The molecular formulas of M7-M9 were calculated to be C15H16O6, C21H24O12, and C15H18O7, respectively, with the [M-H]− at m/z 291.08, 467.12, and 309.09 based on the HRMS data. In the NI MSn spectra, M7, M8, and M9 had the same characteristic fragment ions at m/z 247.09 (elemental composition: C14H15O4), 167.03 (elemental composition: C8H7O4), and 123.04 (elemental composition: C7H7O2), showing the similar fragmentation pathways of 1-(3′,4′-dihydroxyphenyl)-3-(2′,4′, 6′-trihydroxyphenyl)-propan-2-ol (3, 4-diHPP-2-ol) (Liang et al., 2014; Margalef et al., 2014). As a result, M7 was assigned as 3,4-diHPP-2-ol. M8 showed the [M-C6H8O6-H]− at m/z 291.08 by neutral loss 176.03 Da (elemental composition: C6H8O6), so it was preliminarily identified as glucuronic acid conjugates of 3,4-diHPP-2-ol. According to the glucuronidation of (−)-epicatechin preferably occurred at the C-5-OH of A-ring (Shali et al., 1991), M8 was tentatively identified as 5-O-glucuronide-3,4-diHPP-2-ol. As for M9, the neutral loss of 18.01 Da (elemental composition: H2O) was observed. Therefore, M9 was identified as hydration products of 3,4-diHPP-2-ol.
Phenylvalerolactone Metabolites: M10–M11
The molecular formula of M10-M11 were calculated to be C11H12O7S with the same [M-SO3-H]− at m/z 207.06 by the neutral loss of 79.95 Da (elemental composition: SO3), and the precursor ion [M-SO3-H]− at m/z 207.06 can break into characteristic fragment ions at m/z 163.07, and m/z 122.04. Moreover, the fragmentation pathways of the aglucon were in good accordance with that of 5-(3,4-dihydroxyphenyl)-γ-valerolactone (Appeldoorn et al., 2009a; Urpi-Sarda et al., 2009). Thus, they were confirmed to be 5-(3,4-dihydroxyphenyl)-γ-valerolactone sulfate.
Aromatic Acid Metabolites: M12–M27
Summarily, 16 aromatic acid metabolites are tentatively identified, including 2 phenylvalenic acid metabolites, 7 phenylpropionic acid metabolites, 3 phenylacetic acids metabolites, and 4 benzoic acid metabolites. Their structures are shown in Figure 5.
Phenylvalenic Acid Metabolites: M12–M13
The molecular formula of M12 was C11H14O8S with [M-H]− at m/z 305.03, yielding fragmentation ions at m/z 225.07, 207.06, and 163.07, which were same with the characteristic fragment ions of 5-(3,4-dihydroxyphenyl)-γ-valerolactone. Since the neutral loss of 79.95 Da (elemental composition: SO3) was observed in their HRMS spectra, M12 was tentatively identified as the ring open product of 5-(3,4-dihydroxyphenyl)-γ-valerolactone sulfate with molecular formula of C11H12O7S of 5-(3,4-dihydroxyphenyl)-4-hydroxypentanoic acid sulfate (Liang et al., 2013). As the molecular weight of M13 was 14.01 Da (elemental composition: CH2) larger than M12, M13 was determined to be methyl M12, Furthermore, according to the major methylation site of (−)-epicatechin confirmed by the previous reports, the methyl conjugates site was on the C-3 position of M12 with the similarly conjugation rule (De Pascual-Teresa et al., 2000; Ou and Gu, 2014).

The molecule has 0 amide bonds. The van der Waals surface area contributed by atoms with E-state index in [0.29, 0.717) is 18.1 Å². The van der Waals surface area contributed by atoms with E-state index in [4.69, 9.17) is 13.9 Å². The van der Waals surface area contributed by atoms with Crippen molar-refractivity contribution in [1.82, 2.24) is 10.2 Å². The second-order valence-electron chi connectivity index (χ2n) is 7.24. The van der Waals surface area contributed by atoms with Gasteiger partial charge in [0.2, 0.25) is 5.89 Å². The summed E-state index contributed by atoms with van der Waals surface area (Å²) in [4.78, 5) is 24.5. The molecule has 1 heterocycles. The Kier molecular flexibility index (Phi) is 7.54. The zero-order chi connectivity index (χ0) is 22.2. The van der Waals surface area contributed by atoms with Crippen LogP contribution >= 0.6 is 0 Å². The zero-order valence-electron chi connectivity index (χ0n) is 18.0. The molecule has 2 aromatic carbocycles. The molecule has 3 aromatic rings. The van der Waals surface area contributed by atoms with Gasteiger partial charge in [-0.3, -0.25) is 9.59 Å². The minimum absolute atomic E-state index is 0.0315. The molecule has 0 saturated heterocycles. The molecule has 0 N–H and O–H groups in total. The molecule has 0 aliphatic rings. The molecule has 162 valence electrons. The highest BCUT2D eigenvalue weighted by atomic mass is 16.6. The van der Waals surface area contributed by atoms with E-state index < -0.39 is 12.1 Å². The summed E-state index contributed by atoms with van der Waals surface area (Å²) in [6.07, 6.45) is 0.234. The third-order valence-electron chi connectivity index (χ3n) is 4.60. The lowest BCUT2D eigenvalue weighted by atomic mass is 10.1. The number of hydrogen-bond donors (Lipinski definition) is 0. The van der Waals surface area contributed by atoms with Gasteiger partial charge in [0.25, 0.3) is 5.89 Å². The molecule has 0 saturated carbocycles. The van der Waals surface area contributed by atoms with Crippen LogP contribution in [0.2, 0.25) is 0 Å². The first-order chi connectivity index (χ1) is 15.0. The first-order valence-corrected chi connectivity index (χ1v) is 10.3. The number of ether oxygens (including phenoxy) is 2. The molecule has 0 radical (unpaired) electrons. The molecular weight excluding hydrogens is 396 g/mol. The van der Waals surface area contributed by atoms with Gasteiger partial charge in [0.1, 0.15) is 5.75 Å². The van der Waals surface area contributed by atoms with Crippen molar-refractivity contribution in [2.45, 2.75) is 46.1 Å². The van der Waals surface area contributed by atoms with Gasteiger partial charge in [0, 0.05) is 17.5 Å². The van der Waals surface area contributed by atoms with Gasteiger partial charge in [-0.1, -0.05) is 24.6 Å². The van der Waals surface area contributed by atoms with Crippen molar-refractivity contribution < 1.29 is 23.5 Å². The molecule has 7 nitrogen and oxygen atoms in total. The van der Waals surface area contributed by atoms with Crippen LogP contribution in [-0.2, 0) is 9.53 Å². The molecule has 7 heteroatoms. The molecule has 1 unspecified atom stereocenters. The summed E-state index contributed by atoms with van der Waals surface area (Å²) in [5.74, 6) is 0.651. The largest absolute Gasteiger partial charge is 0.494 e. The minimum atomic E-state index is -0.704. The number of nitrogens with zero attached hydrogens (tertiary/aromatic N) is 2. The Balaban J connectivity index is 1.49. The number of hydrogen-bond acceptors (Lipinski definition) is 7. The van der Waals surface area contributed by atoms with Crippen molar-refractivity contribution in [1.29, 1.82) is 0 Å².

Phenylpropionic Acid Metabolites: M14–M20
In the NI MSn spectra of M14 and M15, [M-SO3-H]− at m/z 181.05 formed by the neutral loss of 79.95Da (elemental composition: SO3) was detected, the characteristic ions yielded by aglucon at m/z 137.06, and 122.04 in the MSn spectra were similar with the fragment behaviors of the 2-(3-hydroxy-4-methoxyphenyl) acetic acid (Liang et al., 2014). Hence, M14 and M15 were provisionally identified as 3,4-dihyroxyphenylpropionic acid sulfate. M16 showed molecular ion [M-H]− at m/z 273.00, indicating that it was calculated to be C10H10O7S. Furthermore, the characteristic fragmentation ions at m/z 193.05 and 134.04 were observed, which were in high accordance with those of the ferulic acid according to the previous literature (Liang et al., 2014). Accordingly, M16 was identified to be ferulic acid sulfate. The molecular formula of M17 and M18 were determined to be C9H10O6S based on their HRMS data. In their NI MSn spectra, the [M-SO3-H]− at m/z 165.05 was detected, implying the neutral loss of 79.95 Da (elemental composition: SO3). Moreover, the fragment of [M-SO3-H]− was identical to be hydroxy phenylpropionic acid because of previously reported (Urpi-Sarda et al., 2009). Therefore, M17 and M18 were identified as hydroxy phenylpropionic acid sulfate. Furthermore, Gonthier et al. reported that 3-hydroxy phenylpropionic acid was a preferred metabolite of (−)-epicatechin (Gonthier et al., 2003). Meanwhile, the peak area of M17 (peak area: 381, 733) was much larger than M18 (peak area: 268, 056). Accordingly, we assigned M17 as 3-hydroxy phenylpropionic acid sulfate and M18 as 4-hydroxyphenylpropionic acid sulfate. The molecular formula of M19 and M20 were identified as C9H8O6S based on the HRMS data. In their NI MSn spectra, the [M-SO3-H]− at m/z 163.04 was observed, which was formed by a neutral loss of 79.95 Da (elemental composition: SO3). The fragmentation behaviors of [M-SO3-H]− were the same as coumaric acid. Moreover, the m-coumaric acid was preferred metabolite in mice in comparison with p-coumaric acid (Touriño et al., 2011). Hence, M19 with a bigger peak area (peak area: 110, 777) was found to be m-coumaric sulfate, and the M20 (peak area: 69, 181) was identified as p-coumaric sulfate.
Phenylacetic Acids Metabolites: M21–M23